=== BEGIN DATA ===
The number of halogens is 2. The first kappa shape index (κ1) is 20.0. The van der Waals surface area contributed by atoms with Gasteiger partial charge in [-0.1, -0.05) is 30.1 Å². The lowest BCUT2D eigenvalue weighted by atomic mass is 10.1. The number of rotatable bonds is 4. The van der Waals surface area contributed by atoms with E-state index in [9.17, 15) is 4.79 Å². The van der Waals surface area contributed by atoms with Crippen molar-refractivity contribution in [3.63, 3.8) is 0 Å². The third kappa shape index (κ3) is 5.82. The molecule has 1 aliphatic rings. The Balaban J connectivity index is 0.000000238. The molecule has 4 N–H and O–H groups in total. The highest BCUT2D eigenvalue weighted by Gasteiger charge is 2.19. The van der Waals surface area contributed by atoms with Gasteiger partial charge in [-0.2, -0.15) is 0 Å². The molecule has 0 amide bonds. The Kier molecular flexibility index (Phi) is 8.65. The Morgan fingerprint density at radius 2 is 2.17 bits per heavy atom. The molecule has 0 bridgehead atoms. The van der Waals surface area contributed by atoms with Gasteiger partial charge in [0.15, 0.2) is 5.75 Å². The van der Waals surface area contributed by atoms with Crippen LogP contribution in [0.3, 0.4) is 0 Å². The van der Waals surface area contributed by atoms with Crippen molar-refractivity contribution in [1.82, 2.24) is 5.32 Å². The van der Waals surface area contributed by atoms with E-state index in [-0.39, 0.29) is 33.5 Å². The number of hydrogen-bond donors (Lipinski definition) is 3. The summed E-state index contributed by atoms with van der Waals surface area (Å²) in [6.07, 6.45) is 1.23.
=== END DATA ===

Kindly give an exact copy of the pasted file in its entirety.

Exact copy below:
The number of halogens is 2. The first kappa shape index (κ1) is 20.0. The van der Waals surface area contributed by atoms with Gasteiger partial charge in [-0.1, -0.05) is 30.1 Å². The lowest BCUT2D eigenvalue weighted by atomic mass is 10.1. The number of rotatable bonds is 4. The van der Waals surface area contributed by atoms with E-state index in [9.17, 15) is 4.79 Å². The van der Waals surface area contributed by atoms with Crippen molar-refractivity contribution in [3.63, 3.8) is 0 Å². The third kappa shape index (κ3) is 5.82. The molecule has 1 aliphatic rings. The Balaban J connectivity index is 0.000000238. The molecule has 4 N–H and O–H groups in total. The highest BCUT2D eigenvalue weighted by Gasteiger charge is 2.19. The van der Waals surface area contributed by atoms with Gasteiger partial charge in [-0.2, -0.15) is 0 Å². The molecule has 0 amide bonds. The Kier molecular flexibility index (Phi) is 8.65. The Morgan fingerprint density at radius 2 is 2.17 bits per heavy atom. The molecule has 0 bridgehead atoms. The van der Waals surface area contributed by atoms with Gasteiger partial charge in [0.15, 0.2) is 5.75 Å². The van der Waals surface area contributed by atoms with Crippen LogP contribution in [0.3, 0.4) is 0 Å². The van der Waals surface area contributed by atoms with Crippen molar-refractivity contribution in [1.82, 2.24) is 5.32 Å². The van der Waals surface area contributed by atoms with E-state index in [-0.39, 0.29) is 33.5 Å². The number of hydrogen-bond donors (Lipinski definition) is 3. The summed E-state index contributed by atoms with van der Waals surface area (Å²) in [6.07, 6.45) is 1.23.